News

Wildlife trafficking now an organized crime

May 26, 2022 12:10 pm

Participants of the Rapid Assessment discussion on Criminal Justice Response to Wildlife and Forest Crime in Fiji at the Holiday Inn in Suva.

The trafficking of wildlife is becoming recognized as a specialized area of organized crime and a significant threat to the environment.

Director of Environment, Sandeep Singh says criminal groups are using similar routes and techniques with which they smuggle illegal commodities to smuggle wildlife resources such as timber, coral and endangered species for the pet trade.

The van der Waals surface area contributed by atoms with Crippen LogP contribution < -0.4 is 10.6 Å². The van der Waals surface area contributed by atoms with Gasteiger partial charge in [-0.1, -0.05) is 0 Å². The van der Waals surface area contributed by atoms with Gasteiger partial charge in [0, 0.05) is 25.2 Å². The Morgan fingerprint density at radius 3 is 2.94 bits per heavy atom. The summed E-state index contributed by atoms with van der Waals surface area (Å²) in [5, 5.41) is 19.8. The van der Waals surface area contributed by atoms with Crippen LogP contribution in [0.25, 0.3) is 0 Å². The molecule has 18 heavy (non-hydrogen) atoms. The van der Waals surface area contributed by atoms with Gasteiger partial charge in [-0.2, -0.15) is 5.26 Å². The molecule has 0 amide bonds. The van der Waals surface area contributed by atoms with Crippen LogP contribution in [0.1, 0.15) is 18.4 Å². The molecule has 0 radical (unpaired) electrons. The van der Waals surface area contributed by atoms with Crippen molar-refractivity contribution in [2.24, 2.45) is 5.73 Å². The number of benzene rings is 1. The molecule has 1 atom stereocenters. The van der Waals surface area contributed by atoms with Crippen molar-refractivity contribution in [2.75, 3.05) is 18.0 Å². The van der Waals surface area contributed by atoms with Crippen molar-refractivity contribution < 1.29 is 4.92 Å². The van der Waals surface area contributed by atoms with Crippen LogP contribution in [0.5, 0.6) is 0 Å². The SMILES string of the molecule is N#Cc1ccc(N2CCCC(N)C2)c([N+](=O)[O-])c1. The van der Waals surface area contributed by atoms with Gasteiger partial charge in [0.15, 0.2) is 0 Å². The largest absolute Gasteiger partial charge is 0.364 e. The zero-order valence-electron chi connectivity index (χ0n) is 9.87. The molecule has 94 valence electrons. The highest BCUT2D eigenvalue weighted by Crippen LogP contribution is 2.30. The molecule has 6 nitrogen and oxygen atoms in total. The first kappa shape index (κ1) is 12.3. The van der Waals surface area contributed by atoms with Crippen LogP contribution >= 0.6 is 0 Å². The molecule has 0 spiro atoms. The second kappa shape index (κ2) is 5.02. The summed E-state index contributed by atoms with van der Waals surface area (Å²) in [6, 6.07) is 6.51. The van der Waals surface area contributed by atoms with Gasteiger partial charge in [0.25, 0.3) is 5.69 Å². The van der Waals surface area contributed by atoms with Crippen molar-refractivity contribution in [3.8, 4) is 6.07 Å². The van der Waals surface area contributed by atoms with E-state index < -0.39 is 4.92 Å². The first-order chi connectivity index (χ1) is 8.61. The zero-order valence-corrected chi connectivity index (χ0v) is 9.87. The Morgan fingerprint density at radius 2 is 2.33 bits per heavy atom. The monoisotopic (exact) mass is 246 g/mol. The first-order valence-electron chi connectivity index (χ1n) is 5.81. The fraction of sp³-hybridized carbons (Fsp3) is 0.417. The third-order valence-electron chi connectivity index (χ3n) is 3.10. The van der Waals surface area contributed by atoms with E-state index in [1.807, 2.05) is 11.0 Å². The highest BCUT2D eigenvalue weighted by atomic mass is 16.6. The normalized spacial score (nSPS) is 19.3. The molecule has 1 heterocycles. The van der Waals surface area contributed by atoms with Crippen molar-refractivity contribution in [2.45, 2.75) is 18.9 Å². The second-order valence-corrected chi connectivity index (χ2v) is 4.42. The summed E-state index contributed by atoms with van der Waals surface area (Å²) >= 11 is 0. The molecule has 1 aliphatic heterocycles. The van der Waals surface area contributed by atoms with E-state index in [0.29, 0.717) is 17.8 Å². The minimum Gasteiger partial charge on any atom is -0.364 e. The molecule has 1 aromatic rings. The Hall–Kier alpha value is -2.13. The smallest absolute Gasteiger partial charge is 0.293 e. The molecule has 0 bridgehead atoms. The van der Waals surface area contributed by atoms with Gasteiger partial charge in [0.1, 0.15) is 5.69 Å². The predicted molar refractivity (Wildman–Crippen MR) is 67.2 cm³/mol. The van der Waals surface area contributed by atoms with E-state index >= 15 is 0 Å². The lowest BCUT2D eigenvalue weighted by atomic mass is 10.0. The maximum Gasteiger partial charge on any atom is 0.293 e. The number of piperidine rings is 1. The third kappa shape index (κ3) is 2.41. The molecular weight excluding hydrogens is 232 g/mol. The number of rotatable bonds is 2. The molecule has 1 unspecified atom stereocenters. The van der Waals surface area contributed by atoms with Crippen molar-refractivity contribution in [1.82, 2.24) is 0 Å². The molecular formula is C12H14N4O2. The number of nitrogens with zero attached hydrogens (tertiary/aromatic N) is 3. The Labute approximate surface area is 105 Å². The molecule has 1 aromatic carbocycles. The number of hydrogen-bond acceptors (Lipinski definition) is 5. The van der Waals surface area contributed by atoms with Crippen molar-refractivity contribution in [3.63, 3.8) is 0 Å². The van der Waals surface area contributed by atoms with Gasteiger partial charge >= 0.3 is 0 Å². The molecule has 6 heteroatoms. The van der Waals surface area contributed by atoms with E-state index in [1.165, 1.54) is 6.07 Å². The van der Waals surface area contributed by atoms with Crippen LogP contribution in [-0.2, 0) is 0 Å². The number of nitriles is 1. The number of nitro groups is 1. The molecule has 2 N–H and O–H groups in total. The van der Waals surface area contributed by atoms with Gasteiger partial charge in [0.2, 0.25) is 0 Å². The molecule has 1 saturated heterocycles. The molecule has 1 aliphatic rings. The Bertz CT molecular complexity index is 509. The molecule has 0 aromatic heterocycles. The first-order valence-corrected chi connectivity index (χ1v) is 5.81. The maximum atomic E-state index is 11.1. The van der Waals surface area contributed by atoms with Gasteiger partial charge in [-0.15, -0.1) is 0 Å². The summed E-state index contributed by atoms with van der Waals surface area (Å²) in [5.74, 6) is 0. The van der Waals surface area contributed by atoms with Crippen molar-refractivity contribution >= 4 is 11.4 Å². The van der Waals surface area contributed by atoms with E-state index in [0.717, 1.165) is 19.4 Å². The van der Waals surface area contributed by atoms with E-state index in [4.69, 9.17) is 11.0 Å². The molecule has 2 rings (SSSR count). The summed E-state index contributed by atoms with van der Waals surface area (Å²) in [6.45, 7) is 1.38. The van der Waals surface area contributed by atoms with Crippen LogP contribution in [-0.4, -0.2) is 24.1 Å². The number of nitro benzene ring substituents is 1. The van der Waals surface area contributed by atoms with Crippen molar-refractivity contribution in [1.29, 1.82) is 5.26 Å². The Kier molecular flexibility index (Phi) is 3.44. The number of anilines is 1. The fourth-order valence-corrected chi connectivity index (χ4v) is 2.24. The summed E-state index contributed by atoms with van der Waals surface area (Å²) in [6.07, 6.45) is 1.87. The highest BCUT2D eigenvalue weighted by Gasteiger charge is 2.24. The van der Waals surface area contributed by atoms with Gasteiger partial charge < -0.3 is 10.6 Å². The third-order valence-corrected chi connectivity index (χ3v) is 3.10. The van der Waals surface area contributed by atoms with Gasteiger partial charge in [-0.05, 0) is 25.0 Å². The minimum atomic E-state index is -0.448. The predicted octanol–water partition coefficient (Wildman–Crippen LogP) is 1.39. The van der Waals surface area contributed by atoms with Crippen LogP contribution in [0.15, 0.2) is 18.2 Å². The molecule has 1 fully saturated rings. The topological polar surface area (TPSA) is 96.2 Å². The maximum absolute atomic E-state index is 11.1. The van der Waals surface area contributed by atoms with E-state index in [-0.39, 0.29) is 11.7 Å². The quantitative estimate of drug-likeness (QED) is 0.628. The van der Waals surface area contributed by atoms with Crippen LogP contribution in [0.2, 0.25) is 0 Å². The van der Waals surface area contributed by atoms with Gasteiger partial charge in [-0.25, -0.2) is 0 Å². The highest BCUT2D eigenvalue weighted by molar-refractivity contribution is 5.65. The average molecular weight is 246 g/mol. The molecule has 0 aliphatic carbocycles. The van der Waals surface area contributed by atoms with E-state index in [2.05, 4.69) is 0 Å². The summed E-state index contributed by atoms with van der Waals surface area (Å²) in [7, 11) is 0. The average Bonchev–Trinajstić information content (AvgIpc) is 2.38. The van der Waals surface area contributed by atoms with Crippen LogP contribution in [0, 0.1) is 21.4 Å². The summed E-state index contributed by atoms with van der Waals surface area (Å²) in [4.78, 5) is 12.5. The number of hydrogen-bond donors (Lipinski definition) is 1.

“Profits generated by trafficking in wildlife are used to finance other criminal activities and these crimes are often interlinked with corruption and economic crimes.”

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The United Nations Office on Drugs and Crime (UNODC) is organizing a national consultation to review findings on wildlife crimes and combating wildlife trafficking in the Pacific.

A rapid assessment is also underway in regards to the criminal justice response to wildlife and forest crime in Fiji.

Stakeholders from the Ministry of Environment, Ministry of Forestry, Fiji Revenue and Customs Service, Ministry of Defense, and regional environmental organizations met today at the Holiday Inn in Suva to share their experiences and approaches to wildlife crime.